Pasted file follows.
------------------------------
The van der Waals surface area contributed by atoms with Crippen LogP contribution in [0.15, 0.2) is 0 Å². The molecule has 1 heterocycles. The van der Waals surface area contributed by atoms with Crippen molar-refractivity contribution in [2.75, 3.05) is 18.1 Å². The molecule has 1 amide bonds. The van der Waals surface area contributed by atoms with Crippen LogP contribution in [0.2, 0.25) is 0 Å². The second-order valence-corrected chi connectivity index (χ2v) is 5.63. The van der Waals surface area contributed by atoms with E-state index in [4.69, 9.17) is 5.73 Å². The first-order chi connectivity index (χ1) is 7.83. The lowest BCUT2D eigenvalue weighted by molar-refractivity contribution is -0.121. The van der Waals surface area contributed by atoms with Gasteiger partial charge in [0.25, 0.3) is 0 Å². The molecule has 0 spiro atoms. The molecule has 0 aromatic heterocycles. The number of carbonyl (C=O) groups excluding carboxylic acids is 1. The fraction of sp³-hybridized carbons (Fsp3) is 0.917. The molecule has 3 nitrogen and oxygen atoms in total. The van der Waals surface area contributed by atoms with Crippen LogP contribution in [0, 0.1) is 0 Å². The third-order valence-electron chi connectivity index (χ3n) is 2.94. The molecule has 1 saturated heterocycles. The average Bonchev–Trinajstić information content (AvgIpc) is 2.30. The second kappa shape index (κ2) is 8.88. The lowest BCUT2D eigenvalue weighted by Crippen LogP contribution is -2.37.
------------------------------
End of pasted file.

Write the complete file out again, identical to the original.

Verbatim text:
The van der Waals surface area contributed by atoms with Crippen LogP contribution in [0.15, 0.2) is 0 Å². The molecule has 1 heterocycles. The van der Waals surface area contributed by atoms with Crippen molar-refractivity contribution in [2.75, 3.05) is 18.1 Å². The molecule has 1 amide bonds. The van der Waals surface area contributed by atoms with Crippen LogP contribution in [0.2, 0.25) is 0 Å². The second-order valence-corrected chi connectivity index (χ2v) is 5.63. The van der Waals surface area contributed by atoms with E-state index in [4.69, 9.17) is 5.73 Å². The first-order chi connectivity index (χ1) is 7.83. The lowest BCUT2D eigenvalue weighted by molar-refractivity contribution is -0.121. The van der Waals surface area contributed by atoms with Gasteiger partial charge in [0.25, 0.3) is 0 Å². The molecule has 0 spiro atoms. The molecule has 0 aromatic heterocycles. The number of carbonyl (C=O) groups excluding carboxylic acids is 1. The fraction of sp³-hybridized carbons (Fsp3) is 0.917. The molecule has 3 nitrogen and oxygen atoms in total. The van der Waals surface area contributed by atoms with Crippen LogP contribution in [0, 0.1) is 0 Å². The third-order valence-electron chi connectivity index (χ3n) is 2.94. The molecule has 1 saturated heterocycles. The average Bonchev–Trinajstić information content (AvgIpc) is 2.30. The second kappa shape index (κ2) is 8.88. The lowest BCUT2D eigenvalue weighted by Crippen LogP contribution is -2.37.